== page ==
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Christianity: Hmong Churches and "American" Churches
One rough estimate suggests that up to 50% of Hmong people in the U.S. are Christian,1 but as with other indigenous traditions around the world, Hmong Christians may continue to practice elements of Hmong traditional religion, including veneration of ancestors, and the practices of traditional Hmong Shamanism for healing.
We were lucky to know two Hmong individuals who identify as Christian, one who attends a Hmong church and one who attends an American church.
Andrea Vang attends church with the Salvation Army. Her parents still practice Hmong Shamanism, but all of the children converted to Christianity except for her eldest brother. Andrea’s mother enrolled them in youth programs sponsored by the church and due to the influence of the church, the children became Christians.
“I think the interesting thing about my family is that my parents are okay with us being Christians. They don’t condemn us for not believing in something that they do. As long as we just help them — well the girls especially — whenever they are doing their rituals, [as long as we] help them cook, learn some stuff, [or do] the daily routines that they want us to do, then it’s fine.” —Andrea Vang
Andrea’s brother, the oldest son, adheres to his parents' shamanistic beliefs. Andrea says this is "because he didn’t go with us to church, and so he didn’t have that influence. He never had interest in [Christianity], whereas everyone else did.”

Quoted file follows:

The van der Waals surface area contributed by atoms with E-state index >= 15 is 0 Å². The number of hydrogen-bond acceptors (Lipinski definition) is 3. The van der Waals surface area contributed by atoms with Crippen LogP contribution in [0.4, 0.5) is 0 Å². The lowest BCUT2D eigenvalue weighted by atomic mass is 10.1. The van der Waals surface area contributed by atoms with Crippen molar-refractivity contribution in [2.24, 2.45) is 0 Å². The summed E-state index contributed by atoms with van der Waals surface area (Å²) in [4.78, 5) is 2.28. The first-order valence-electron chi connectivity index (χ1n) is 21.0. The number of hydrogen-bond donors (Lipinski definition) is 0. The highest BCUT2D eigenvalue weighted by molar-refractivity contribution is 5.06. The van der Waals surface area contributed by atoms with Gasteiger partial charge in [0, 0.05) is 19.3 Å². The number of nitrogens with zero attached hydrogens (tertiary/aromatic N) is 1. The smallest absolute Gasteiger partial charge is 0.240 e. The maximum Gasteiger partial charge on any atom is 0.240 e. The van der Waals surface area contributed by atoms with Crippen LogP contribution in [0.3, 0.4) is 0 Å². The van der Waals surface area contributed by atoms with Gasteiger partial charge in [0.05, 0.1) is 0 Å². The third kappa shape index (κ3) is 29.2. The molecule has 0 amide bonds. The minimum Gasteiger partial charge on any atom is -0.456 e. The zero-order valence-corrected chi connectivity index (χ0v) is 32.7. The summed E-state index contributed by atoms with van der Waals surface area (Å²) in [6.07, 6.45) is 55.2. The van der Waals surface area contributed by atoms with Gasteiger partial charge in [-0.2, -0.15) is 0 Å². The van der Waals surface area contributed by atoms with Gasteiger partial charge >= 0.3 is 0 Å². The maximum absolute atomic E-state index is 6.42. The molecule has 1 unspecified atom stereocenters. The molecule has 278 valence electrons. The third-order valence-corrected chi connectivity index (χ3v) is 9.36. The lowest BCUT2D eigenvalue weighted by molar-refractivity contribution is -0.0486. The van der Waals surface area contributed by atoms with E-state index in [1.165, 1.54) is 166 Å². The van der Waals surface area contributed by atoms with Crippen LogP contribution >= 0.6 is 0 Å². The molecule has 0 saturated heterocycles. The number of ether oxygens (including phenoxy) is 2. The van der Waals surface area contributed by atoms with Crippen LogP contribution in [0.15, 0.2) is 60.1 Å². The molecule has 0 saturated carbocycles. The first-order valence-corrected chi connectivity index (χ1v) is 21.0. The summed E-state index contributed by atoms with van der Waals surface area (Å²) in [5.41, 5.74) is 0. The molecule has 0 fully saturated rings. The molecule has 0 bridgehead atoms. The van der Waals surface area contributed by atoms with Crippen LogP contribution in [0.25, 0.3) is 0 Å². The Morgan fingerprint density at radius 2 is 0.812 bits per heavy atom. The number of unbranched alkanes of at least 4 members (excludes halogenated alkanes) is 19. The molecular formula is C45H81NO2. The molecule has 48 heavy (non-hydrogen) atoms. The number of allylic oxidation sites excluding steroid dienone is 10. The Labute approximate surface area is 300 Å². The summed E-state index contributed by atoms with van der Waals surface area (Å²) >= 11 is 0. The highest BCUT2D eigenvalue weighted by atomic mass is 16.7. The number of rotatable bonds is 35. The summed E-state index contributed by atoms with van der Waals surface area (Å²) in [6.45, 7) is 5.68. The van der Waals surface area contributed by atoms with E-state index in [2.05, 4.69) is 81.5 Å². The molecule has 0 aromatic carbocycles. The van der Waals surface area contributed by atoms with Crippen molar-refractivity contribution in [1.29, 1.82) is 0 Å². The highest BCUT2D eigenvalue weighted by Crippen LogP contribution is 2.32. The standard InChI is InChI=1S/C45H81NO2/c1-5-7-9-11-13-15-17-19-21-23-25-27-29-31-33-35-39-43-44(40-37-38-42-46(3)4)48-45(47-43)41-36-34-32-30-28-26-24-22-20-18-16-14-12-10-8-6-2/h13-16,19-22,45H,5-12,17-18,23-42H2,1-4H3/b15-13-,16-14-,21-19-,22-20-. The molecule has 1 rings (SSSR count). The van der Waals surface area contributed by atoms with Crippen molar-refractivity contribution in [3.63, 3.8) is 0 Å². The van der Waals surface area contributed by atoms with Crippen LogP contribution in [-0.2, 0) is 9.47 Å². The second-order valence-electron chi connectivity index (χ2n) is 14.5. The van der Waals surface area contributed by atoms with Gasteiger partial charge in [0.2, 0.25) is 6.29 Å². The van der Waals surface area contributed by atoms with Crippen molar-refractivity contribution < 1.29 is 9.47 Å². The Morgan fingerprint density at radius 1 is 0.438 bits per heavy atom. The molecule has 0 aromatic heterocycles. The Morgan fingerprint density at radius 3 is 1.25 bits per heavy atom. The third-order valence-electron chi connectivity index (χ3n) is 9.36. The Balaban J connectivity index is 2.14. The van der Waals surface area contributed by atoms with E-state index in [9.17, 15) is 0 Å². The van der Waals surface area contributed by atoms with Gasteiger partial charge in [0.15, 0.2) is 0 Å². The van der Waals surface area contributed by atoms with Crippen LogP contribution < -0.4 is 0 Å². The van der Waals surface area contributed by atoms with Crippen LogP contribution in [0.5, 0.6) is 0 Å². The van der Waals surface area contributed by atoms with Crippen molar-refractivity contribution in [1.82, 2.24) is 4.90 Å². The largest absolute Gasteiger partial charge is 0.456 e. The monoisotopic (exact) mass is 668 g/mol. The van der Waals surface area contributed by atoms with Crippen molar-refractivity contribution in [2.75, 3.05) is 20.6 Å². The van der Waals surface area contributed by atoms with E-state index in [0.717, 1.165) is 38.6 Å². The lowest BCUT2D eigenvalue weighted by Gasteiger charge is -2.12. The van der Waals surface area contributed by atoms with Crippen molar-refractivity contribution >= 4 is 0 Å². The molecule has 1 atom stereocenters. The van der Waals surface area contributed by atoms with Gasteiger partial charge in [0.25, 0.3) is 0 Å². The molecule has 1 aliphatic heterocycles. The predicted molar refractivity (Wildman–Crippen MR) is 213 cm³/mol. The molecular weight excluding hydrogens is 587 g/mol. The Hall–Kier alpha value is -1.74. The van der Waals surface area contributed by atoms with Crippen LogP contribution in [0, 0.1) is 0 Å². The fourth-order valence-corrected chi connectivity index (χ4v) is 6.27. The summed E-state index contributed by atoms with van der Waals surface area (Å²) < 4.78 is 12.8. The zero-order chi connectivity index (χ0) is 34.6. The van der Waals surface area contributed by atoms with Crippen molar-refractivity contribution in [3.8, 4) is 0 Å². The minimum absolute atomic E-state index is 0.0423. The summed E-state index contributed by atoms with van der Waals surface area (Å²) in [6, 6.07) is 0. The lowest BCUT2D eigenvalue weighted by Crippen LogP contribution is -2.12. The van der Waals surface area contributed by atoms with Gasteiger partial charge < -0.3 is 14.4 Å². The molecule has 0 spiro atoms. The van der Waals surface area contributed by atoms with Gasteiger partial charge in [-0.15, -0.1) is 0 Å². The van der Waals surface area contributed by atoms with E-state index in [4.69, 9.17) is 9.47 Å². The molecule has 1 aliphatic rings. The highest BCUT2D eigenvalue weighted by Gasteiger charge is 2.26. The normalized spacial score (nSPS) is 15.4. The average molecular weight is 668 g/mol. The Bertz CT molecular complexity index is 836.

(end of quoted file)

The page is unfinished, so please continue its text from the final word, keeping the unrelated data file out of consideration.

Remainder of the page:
When asked how the Salvation Army differs from specifically Hmong churches, she replied that she has never been to a Hmong church so she could not differentiate it for us. We asked her if a lot of Hmong people attended her church. Andrea responded:
"Where I go, yes. But my church is very diverse; so it is not solely Hmong, we have Koreans, Chinese, and Africans. My pastors are actually Korean, so it is a very diverse church. You see that [diversity] mostly in Minneapolis and St. Paul. My church isn’t the only Salvation Army church, there are a lot of Salvation Army churches and they embrace diversity.” —Andrea Vang
Mr. Yang, on the other hand, attends a Hmong church. We also posed the question of whether he has ever attended a church that is not specific to Hmong language and culture, what he called an "American" church.
“Yes, I go to a Hmong Church. We wanted to go to an American Church just to see what it’s like, to see if it’s different. But we have not gotten a chance [yet]. I’ve heard that they’re really different.” —Mr. Yang
We asked Mr. Yang to relate what Hmong Christian worship looks like.
“A lot of the service is done in Hmong. [This is] especially [true at] our church. Most of the singing is done in Hmong. [Though] the younger generations sing more [often] in English, [reciting] American worship songs, most of the songs are done in Hmong.” – Mr. Yang
Though Mr. Yang and Andrea share the Christian faith, their experiences appear to differ considerably. It is hard to tell with precision how their experiences differ with respect to practices of Hmong shamanism, but taking the "everyday religion" approach advocated by sociologist Nancy Ammerman, there is reason to believe that Hmong Christians of various affiliations find various balances between their Christian faith and Hmong cultural and religious practices.
To continue reading about Hmong Christianity, please explore the profile of the First Hmong Assembly of God Church.
"Hmong," Becoming Minnesotan Stories of Recent Immigrant and Refugees, Minnesota Historical Society http://education.mnhs.org/immigration/communities/Hmong ↩